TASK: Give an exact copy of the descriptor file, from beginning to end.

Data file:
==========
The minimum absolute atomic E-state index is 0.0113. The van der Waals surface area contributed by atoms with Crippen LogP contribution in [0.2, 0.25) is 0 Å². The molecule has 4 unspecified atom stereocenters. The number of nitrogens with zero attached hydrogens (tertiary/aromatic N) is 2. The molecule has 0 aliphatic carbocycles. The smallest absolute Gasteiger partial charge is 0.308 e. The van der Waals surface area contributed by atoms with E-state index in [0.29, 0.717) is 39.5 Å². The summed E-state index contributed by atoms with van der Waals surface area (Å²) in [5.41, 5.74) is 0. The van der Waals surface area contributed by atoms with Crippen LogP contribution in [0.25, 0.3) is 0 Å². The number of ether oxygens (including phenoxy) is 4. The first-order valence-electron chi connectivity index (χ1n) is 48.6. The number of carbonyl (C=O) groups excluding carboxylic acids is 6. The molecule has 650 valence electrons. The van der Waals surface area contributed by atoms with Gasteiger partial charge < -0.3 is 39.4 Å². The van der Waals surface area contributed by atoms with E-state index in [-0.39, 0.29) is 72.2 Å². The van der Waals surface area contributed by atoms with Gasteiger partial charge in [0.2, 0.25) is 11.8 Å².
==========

The minimum absolute atomic E-state index is 0.0113. The van der Waals surface area contributed by atoms with Crippen LogP contribution in [0.2, 0.25) is 0 Å². The molecule has 4 unspecified atom stereocenters. The number of nitrogens with zero attached hydrogens (tertiary/aromatic N) is 2. The molecule has 0 aliphatic carbocycles. The smallest absolute Gasteiger partial charge is 0.308 e. The van der Waals surface area contributed by atoms with E-state index in [0.29, 0.717) is 39.5 Å². The summed E-state index contributed by atoms with van der Waals surface area (Å²) in [5.41, 5.74) is 0. The van der Waals surface area contributed by atoms with Crippen LogP contribution in [0.25, 0.3) is 0 Å². The number of ether oxygens (including phenoxy) is 4. The first-order valence-electron chi connectivity index (χ1n) is 48.6. The number of carbonyl (C=O) groups excluding carboxylic acids is 6. The molecule has 650 valence electrons. The van der Waals surface area contributed by atoms with Gasteiger partial charge < -0.3 is 39.4 Å². The van der Waals surface area contributed by atoms with E-state index in [-0.39, 0.29) is 72.2 Å². The van der Waals surface area contributed by atoms with Gasteiger partial charge in [0.2, 0.25) is 11.8 Å².